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Parents' Guide to

The Rescue

By Tara McNamara, Common Sense Media Reviewer

age 11+

Inspiring, gripping doc full of real-life lessons; language.

Movie PG 2021 114 minutes
The Rescue Poster Image

A Lot or a Little?

What you will—and won't—find in this movie.

Community Reviews

age 12+

Based on 1 parent review

age 12+

Rated PG-12 (sustained threat, emotionally intense scenes).

MAIN CONTENT ISSUES - The general subject matter of the film involves young children in peril, with the constant threat that they could die at any moment after being trapped in a flooding cave for over two weeks. There is real footage as well as reenactment scenes which depict the lengthy rescue that took place over the course of many days. Despite this, the film heavily focuses on the bravery of the people who helped get them to safety. There are also some emotionally intense and upsetting moments, including when the divers meet the malnourished boys for the first time, as well as when one of the rescuers was revealed to have died from lack of oxygen while trying to assist the rescue. | OTHER ISSUES - There is one censored use of strong language ("f*ck"), used incidentally and casually during an interview while someone is quoting what was said to them. There is also occasional use of other mild language ("sh*t", "bullsh*t" etc). There are also references to and use of medical drugs as the boys are sedated in order to be safely rescued from the caves. | RATED "PG-12" - Parental Guidance, some scenes may be unsuitable for children under 12. Contains some content generally suitable for persons aged 12 years and over, and parents/guardians are strongly advised to watch the film with any person below that age.

Is It Any Good?

Our review:
Parents say (1 ):
Kids say (1 ):

Filmmakers Elizabeth Chai Vasarhelyi and Jimmy Chin (who also made Free Solo) expertly lay out that this modern-day miracle involved more than prayers; it involved layers. Saving the Wild Boars was accomplished through a complex combination of science, skill, medicine, ingenuity, determination, and courage in people who had no idea that this heroic moment was the event they were preparing for their whole lives. Watching The Rescue is much more than a way to pass the time: It's an unforgettable experience that's likely to offer viewers new perspectives and self-appreciation. It tells us that we are more powerful than we know, that the "silly" hobby that friends or family members might hound you to give up could have an important purpose, and that our "quirky" qualities have value. In capturing this most improbable rescue of 12 children and their coach, the film is both life-affirming and self-affirming.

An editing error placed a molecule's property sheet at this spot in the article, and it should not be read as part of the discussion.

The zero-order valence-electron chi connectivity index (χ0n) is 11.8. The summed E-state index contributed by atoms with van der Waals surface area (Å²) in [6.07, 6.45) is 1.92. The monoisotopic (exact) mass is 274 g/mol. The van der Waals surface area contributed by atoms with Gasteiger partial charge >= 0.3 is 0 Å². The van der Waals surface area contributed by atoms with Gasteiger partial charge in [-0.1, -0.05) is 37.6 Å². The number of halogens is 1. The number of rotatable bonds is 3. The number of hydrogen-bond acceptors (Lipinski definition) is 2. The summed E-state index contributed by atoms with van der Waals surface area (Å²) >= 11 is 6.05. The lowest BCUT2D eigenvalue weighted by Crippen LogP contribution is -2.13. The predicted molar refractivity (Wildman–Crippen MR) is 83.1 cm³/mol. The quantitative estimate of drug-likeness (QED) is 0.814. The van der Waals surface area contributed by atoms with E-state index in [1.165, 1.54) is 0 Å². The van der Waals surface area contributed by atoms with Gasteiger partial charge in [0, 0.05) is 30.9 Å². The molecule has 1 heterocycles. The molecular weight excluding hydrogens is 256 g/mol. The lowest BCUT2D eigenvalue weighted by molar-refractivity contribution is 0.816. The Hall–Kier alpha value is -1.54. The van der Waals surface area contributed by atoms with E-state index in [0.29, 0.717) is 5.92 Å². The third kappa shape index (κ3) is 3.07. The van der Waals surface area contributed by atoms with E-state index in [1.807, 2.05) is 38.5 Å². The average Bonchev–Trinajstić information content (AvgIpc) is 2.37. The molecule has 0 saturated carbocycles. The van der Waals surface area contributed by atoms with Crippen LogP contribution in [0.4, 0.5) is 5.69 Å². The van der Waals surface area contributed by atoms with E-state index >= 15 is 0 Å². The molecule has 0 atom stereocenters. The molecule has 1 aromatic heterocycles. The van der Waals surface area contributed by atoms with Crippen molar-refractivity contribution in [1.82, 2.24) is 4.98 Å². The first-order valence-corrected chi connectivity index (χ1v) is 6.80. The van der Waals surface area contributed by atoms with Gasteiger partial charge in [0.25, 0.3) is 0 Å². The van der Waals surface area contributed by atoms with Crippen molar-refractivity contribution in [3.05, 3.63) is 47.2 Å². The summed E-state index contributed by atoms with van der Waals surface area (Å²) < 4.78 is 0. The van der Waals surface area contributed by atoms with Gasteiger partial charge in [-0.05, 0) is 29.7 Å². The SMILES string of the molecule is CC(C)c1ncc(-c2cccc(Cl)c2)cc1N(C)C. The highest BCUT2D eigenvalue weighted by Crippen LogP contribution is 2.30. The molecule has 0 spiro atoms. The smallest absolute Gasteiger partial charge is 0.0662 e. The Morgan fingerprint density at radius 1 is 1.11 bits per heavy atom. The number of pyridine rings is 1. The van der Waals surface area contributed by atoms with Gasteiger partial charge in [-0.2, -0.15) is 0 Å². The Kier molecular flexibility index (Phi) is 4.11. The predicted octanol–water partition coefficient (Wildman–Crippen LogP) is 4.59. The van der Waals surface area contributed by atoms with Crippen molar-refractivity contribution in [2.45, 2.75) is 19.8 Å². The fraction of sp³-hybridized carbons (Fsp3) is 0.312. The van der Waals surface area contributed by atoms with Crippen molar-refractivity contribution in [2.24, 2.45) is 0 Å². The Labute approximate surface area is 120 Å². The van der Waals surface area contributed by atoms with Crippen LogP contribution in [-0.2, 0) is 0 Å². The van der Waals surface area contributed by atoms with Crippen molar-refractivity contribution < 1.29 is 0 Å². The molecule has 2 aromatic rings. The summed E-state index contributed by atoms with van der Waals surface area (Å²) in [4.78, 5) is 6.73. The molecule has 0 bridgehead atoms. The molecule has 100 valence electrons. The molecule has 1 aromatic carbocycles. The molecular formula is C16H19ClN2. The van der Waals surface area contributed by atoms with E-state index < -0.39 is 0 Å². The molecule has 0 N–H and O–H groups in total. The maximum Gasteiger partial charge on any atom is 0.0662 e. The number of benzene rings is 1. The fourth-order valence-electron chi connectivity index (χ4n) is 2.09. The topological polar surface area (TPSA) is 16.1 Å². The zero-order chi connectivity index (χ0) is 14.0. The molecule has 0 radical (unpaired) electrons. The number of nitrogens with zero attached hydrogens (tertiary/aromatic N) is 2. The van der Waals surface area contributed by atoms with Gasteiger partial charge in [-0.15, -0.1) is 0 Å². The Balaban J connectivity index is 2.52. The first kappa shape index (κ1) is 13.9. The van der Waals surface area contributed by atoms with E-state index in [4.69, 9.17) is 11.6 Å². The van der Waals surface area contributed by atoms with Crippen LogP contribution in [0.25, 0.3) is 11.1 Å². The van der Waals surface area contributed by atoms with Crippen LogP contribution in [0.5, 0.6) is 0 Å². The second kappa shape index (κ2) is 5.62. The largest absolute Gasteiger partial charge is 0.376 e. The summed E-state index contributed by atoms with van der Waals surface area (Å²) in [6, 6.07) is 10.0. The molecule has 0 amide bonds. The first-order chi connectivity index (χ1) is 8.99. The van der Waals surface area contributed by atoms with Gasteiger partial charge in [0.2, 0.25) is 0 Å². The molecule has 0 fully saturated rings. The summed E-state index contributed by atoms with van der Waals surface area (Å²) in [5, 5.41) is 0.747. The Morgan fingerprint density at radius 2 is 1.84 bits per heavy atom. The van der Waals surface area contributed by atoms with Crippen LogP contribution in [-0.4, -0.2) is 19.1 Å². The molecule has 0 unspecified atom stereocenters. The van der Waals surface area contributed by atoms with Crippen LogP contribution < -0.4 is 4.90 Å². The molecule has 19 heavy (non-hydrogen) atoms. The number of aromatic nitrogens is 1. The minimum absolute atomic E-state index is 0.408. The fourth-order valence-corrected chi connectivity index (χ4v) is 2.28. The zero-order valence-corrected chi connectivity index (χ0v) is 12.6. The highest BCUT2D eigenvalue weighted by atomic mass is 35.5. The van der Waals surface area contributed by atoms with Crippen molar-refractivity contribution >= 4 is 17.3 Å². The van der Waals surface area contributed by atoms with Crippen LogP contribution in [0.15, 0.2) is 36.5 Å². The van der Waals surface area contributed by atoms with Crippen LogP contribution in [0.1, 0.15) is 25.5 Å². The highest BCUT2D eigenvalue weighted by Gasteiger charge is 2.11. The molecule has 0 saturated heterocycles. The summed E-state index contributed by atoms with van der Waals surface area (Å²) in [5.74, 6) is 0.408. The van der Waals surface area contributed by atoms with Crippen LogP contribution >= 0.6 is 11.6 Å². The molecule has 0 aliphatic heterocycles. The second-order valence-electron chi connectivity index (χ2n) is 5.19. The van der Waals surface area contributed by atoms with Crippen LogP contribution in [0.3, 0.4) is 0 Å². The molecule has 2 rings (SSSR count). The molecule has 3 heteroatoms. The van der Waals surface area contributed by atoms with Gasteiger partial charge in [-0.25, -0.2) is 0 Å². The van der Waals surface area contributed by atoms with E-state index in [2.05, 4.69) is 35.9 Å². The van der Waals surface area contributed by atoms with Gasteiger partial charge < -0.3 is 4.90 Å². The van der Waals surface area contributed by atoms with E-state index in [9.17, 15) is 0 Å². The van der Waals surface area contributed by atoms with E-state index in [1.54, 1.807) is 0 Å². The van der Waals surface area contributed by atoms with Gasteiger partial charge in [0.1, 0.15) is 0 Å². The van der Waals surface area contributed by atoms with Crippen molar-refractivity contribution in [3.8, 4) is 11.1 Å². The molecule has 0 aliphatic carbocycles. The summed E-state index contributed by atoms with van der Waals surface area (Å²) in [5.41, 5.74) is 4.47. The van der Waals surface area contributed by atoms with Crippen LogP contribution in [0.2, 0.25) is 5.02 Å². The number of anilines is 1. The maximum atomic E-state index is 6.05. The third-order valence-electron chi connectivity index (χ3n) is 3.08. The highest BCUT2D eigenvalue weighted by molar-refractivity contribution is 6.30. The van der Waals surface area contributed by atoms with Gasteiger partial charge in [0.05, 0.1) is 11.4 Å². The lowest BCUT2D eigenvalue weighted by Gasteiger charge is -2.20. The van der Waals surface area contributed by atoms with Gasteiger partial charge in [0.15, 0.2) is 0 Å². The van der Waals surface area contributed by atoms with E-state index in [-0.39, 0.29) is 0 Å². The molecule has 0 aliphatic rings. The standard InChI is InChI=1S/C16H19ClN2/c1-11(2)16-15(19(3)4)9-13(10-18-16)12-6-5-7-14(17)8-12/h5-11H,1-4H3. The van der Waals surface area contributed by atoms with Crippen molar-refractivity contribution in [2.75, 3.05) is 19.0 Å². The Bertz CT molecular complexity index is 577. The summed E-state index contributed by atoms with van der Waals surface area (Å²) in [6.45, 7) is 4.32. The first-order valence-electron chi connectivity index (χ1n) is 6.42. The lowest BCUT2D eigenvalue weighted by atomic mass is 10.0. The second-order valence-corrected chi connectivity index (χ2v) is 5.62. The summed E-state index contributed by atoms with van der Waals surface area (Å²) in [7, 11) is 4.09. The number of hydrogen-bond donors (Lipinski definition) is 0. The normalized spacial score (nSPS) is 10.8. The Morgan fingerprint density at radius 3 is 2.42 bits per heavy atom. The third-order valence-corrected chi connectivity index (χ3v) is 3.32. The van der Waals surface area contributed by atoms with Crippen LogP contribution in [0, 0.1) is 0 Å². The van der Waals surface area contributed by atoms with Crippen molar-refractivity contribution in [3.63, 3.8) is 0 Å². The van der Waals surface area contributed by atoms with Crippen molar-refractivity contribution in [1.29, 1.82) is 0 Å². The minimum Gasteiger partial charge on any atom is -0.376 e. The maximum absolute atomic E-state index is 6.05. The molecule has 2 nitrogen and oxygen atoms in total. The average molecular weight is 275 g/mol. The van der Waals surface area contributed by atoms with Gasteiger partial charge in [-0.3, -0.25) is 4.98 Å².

The documentary feels like a miracle in itself. The filmmakers were able to acquire, compile, and assemble astounding footage that doesn't just re-create and recount the events leading up to and including the rescue, but also allows viewers to be part of the journey every step of the way, to see what the rescuers discovered as they discovered it. Without emotional manipulation, Chin and Chai Vasarhelyi allow the story to tell itself, the events unfolding before viewers' eyes. We are swimming in the darkness, we are pushing ourselves through the confined and craggy spaces, we are facing the impossible. It's terrifying. And all-encompassing. Knowing that the lives of a dozen children -- who even in their worst moment are sweet, upbeat, and trusting -- are on the line is almost too much to bear, even knowing that the mission will ultimately be successful. But witnessing the cross-cultural cooperation that went into pulling that mission off is uplifting, and the extraction is shown to be a team effort on a global scale. Everything about these events makes for a great story: The stakes couldn't be higher, the conditions couldn't be worse, and the heroes couldn't be more unexpected. Through Chin and Chai Vasarhelyi's marvelous storytelling ability, The Rescue performs one final miracle: revealing to viewers that we all have the potential to be heroes, that self-doubt is part of the process, and that, together, we can overcome anything.

Movie Details

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